Tuesday, March 2, 2010

Digital Cameras as Notepads (Extended)

[Recently, I wrote a quick little post about how I use my digital camera as a notepad. I was really surprised at the popularity of that piece, so I've expanded it a bit here.]

Digital cameras are very useful in the world of genealogy. Yes, they will capture images of grave markers in cemeteries, but they also are a handy recording tool. I often use mine as a notepad. It's much quicker to take a photo than to write down the same information.

Here are some ways to use your digital camera:

1. Take pictures of title pages and labels. 

While viewing films at my Family History Center, I decided that it's much easier to just take a picture of all this information than to write it down. I later used this photo when I was entering citation information into the database. I've also photographed book spines and title pages for the same reason. These aren't keepsake images, just quick notes.

2. Make note of your location.

Masonic Cemetery, Las Vegas, New Mexico, 2009

If you're taking photos at a cemetery, make sure the first picture you snap is of the cemetery sign. That way, when the photos are uploaded on your computer, the first one out the gate will have the name of the cemetery in it. You think you can remember these things, but after a long day all the cemeteries start to look the same. Taking photos with identifying information is a handy way to take digital notes.

3. Transcribe what is difficult to see

Shiloh-Williamson Cemetery, Russellville, Arkansas

Ok, for this tip you need a dry erase board, but I swear by this technique. If you take a picture and can't read what it says, take another picture with a dry erase board and write what can't be seen. That way you have the original, and one with notes. 

I also use this board and camera combo when I need to make notes. For example, let's say I want to take pictures of a field. In order to remind myself which field, I will write a note on the board and take that picture first. My board picture might say "Ruppert field where N. H. Thibodeaux was killed." Then I take pictures of the field. When I upload all the photos, the picture of the board with the notes will remind me what the heck all these field pictures are about.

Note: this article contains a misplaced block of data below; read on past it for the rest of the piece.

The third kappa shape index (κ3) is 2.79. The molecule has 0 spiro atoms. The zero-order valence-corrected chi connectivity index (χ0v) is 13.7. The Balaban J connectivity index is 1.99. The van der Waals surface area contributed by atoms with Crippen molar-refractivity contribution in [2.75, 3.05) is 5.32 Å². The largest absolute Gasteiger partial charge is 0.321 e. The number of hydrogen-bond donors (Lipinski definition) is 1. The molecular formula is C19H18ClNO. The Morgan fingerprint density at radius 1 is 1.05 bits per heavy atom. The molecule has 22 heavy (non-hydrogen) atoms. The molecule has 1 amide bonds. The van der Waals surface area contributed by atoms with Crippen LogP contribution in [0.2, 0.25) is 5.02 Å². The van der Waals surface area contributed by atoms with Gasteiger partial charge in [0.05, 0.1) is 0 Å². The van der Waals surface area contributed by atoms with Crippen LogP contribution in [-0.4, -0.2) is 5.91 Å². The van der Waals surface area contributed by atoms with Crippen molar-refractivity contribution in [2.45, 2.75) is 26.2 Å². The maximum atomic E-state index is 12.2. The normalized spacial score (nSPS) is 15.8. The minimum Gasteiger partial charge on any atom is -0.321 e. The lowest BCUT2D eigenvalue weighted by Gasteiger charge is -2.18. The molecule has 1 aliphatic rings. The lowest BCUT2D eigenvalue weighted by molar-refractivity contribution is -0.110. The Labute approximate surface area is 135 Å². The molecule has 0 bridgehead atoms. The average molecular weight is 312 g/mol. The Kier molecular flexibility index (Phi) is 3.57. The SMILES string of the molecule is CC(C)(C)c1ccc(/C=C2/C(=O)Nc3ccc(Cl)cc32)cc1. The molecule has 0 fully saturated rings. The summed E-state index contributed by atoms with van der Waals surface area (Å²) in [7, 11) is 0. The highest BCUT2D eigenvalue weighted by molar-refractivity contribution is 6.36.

4. Don't just take pictures of the house

If you photograph your ancestors' homesteads, be sure to get the little details as well. Take pictures of the house numbers, the mailbox and the street sign. These will help you remember which house goes with which ancestor. 

Once I went on a whirlwind driving tour of a rough part of Los Angeles in an attempt to photograph my ancestors' former homes. This was not the place to get out and set up panoramic shots so I just took quick photos from the car. I'd snap the house, the house numbers and get on down the road. Having these detail shots helped me later sort out which house belonged to whom. 

5. Use photos in place of copies

Microfiche machine with no printer or online connection.

In certain cases, photographs come out better than copies of records. In other cases, there are no copy options so photographs are your only choice. Use discretion when photographing items, however. 

Parting thoughts

Though digital cameras are wonderful tools for taking notes, please use discretion when photographing subjects in your genealogy research. Ask permission of property owners, learn and observe repository rules and respect copyrights. Most importantly, keep a little camera with you at all times, you never know when you need to document a little family history.


  1. I love "Transcribe what is difficult to see." It never even occurred to me - duh! I also like your idea of using the dry erase of taking a picture of a field or something.

    I'm putting one of the kids old dry erase boards in the car! I'm sure there are one or two buried around here somewhere!

  2. Amy, Great ideas here. The last time I checked out digital cameras I noticed that some models feature a "Document" mode already auto pre-set for taking pix of paper. Sorry I don't remember the make or model, but it's out there!

  3. Michelle, I keep a dry erase board in the trunk. You just never know when it will come in handy.

  4. I agree with Michelle -- tip #3 is a great one. One I will definitely implement.

  5. The dry erase board - Genius!

    My little digital camera goes with me everywhere.

    Great tips, excellent post!

    "Guided by the Ancestors"

  6. I love this idea Amy! I sort of did this when we drove to Kentucky, my first genealogy trip! As we entered each state, I would take a photo of the sign with the name of the state! Really helped me to identify areas and what I had taken photos of. Adding the white board is an excellent idea! Thank you Amy, this is going to help so much.

  7. LOVE the idea - I've used it with my odometer when I was in business, to track mileage! Amazing how technology can help us so much!

  8. That white board idea is freakin' brilliant.

    What kind of camera are you using for this?